Physician alignment is a key goal of hospital leaders for decades — and that's "not a new development," as the authors of a new white paper from Staff Care explain. Indeed, even before recent healthcare reform efforts and the current widespread initiative to replace fee-for-service delivery with value-driven models, optimizing hospital/physician relations have been top of mind for many healthcare leaders and executives.
However, while the goal of physician alignment may not have changed, the parameters of meeting that goal successfully have. "In traditional, volume-driven systems, 'physician alignment' meant that physicians supported hospital admissions and generated referrals and procedures to their aligned hospital rather than to a competitor," the authors note.
Today, though, physician alignment more commonly suggests a common mindset among hospital leaders and physicians that "care should be provided globally to large patient groups, that quality should be rewarded, and that financial risk should be shared within a capitated reimbursement structure."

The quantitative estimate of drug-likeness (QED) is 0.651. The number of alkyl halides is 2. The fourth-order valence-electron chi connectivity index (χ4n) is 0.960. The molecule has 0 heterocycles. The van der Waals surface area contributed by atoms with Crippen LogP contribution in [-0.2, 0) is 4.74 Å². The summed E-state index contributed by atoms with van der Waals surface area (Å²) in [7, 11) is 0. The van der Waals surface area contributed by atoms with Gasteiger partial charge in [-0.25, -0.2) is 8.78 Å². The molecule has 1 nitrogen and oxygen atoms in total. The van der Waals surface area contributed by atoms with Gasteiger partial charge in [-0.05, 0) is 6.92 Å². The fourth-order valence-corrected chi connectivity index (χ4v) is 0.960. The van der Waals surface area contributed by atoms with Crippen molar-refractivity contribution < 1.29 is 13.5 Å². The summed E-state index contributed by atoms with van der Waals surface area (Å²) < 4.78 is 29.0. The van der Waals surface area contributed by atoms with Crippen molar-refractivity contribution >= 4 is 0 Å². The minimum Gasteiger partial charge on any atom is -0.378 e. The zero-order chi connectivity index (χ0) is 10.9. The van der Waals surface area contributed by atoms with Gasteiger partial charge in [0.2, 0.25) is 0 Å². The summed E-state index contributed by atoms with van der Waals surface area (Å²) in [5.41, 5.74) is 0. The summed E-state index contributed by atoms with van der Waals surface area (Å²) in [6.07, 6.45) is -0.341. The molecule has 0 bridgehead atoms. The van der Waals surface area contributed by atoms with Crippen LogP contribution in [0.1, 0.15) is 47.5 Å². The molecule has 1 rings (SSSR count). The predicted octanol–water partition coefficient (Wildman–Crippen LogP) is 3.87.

Chart: Healthcare Spending in the US, by Percentage
Needless to say, the path to accomplishing those goals isn't always seen the same way by physicians and hospital leaders. With that in mind, Staff Care's physician recruitment experts offer 11 methods for hospital leaders and executives to "maintain and enhance physician relations and foster physician alignment."